The UK has a proud history of helping people fleeing violence and persecution. Sheffield is proud of its welcoming and open tradition as the UK’s first city of sanctuary. As people are driven from their homes in the most desperate circumstances, the UK must always stand with those seeking safety. Unfortunately, I believe the Government’s approach to this long-standing obligation has been lacking in competence and compassion.
I am deeply concerned with the current system, and want to see urgent reform. We need an improved system that is both fair and transparent. As I’m sure you’ll appreciate, I deal with some appalling immigration casework in my office and I have spoken out about some of the injustices I have encountered both in Parliament and the media on several occasions.
I am particularly troubled about the current level of asylum support and the adequacy of this during the COVID-19 pandemic. I know that the uncertainty and rise in demand for specific items due to the pandemic exacerbated the difficulty faced by asylum seekers in finding the items they need to keep themselves and their family healthy and safe.
As you know, last year the standard asylum support allowance would raise from £37.75 per week to £39.63 per week. The Government also announced an additional £8 per week cash allowance for those in full-board accommodation to help with clothing, travel and non-prescription medication. The Government has stressed that the level of asylum support is not linked to social security rates.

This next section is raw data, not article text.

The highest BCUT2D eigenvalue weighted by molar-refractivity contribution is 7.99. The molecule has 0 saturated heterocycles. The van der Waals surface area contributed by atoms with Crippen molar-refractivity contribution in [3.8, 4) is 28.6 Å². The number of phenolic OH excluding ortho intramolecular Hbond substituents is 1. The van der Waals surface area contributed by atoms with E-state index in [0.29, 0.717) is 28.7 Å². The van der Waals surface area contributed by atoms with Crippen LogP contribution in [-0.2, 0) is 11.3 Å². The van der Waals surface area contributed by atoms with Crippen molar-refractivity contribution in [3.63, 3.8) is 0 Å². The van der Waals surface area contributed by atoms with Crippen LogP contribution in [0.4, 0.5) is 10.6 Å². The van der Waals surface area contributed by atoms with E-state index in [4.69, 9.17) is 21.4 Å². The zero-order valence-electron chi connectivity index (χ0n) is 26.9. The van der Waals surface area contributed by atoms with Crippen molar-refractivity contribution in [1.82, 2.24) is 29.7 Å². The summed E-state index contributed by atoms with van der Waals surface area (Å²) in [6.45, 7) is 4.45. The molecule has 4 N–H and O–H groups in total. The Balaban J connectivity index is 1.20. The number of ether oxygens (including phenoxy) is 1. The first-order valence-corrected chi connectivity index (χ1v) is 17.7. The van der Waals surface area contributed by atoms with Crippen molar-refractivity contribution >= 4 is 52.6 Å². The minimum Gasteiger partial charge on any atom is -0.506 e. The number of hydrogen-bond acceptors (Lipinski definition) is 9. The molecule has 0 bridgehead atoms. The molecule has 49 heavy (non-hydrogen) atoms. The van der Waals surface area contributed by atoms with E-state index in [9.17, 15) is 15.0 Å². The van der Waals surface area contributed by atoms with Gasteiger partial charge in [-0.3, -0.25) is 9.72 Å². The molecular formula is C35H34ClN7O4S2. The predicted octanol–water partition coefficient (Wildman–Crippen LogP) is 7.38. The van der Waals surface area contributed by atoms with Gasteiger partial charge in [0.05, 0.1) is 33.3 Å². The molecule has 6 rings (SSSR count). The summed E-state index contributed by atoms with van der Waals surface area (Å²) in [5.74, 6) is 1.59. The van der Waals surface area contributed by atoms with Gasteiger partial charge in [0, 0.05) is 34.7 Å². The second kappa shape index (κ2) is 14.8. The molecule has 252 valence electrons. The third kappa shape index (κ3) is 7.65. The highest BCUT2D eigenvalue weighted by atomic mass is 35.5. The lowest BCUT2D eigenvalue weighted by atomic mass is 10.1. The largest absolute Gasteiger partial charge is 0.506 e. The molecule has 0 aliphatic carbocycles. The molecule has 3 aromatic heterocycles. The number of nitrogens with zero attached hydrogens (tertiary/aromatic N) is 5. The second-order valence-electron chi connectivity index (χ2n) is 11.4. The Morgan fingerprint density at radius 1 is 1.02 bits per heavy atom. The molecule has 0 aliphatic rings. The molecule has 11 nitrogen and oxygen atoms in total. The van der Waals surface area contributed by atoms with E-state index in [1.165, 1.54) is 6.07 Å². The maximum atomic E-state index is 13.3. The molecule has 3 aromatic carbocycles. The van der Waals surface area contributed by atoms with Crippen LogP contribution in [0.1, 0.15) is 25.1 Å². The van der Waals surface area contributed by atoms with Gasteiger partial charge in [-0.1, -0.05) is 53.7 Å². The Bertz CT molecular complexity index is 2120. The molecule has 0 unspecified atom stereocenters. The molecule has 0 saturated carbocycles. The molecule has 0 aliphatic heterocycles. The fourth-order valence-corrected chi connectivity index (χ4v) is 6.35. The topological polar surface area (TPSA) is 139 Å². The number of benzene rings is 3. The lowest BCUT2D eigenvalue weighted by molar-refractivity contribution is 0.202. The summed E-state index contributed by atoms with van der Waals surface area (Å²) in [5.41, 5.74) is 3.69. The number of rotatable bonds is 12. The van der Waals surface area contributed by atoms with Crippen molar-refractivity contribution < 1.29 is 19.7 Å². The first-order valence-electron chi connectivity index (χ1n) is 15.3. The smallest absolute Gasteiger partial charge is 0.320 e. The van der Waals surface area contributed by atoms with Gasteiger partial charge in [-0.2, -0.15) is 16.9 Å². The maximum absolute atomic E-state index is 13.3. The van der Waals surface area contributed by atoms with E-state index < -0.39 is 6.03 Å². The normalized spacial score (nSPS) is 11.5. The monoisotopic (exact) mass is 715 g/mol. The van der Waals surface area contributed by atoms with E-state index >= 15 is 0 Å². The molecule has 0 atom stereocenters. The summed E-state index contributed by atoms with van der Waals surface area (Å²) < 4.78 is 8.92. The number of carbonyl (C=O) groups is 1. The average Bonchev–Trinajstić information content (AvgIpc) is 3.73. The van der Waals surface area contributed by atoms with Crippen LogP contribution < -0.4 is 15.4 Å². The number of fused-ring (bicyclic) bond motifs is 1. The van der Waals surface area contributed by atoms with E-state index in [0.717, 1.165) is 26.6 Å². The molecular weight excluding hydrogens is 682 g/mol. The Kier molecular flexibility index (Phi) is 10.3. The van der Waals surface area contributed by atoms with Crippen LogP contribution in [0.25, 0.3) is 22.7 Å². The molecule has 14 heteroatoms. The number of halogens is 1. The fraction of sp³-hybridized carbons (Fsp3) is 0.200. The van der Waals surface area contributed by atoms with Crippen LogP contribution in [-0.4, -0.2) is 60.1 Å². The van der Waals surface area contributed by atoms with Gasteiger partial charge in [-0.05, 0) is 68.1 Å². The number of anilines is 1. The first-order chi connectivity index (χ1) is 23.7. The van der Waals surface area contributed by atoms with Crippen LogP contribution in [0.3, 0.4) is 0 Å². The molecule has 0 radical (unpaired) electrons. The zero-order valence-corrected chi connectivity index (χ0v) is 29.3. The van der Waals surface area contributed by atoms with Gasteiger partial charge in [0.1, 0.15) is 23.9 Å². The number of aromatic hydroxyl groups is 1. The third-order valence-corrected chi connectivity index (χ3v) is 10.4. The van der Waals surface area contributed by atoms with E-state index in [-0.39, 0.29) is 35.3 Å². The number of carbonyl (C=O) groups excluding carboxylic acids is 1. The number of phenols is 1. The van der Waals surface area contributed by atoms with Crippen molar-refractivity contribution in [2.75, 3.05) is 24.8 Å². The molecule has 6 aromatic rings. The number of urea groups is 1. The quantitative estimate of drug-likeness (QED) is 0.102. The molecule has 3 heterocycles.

I believe it is vital to deliver the correct, balanced approach to housing and related support services for asylum seekers and this should of course be kept under review. I also believe we need to see significant improvements in the asylum system more widely.
It is deeply concerning that the number of people waiting more than six months for a decision on their asylum claim has hit record levels. As of 30 June 2021, 54,040 asylum seekers had been waiting more than six months to receive an initial decision on their claim. This compares with 22,187 at the end of June in 2019 – a 125% increase.
People suffer when the Home Office takes too long to decide a claim. The longer people are waiting for a decision on their claim, the longer they are reliant on asylum support. I am disappointed that the Government’s proposed changes to the asylum system in the Nationality and Borders Bill will do nothing to address these appallingly slow processing times.
It is evident that the Nationality and Borders Bill is part of a wider attitude of disregard for our international responsibilities by the Government. As the Nationality and Borders Bill is considered in Parliament, I will be calling for meaningful action to support people, improve the chaotic and inhumane asylum system
I also support calls to give asylum seekers the right to work if they have been waiting longer than six months for a decision on their claim. I believe giving this right to asylum seekers – who are often skilled and able to work – would not only improve their mental health but give them a sense of worth and purpose, enhancing opportunities for integration into their new communities.
I believe it is time we treated people in our asylum system with dignity and as people with unrecognised potential to contribute to our society. I will continue to press for improvements to our chaotic asylum system.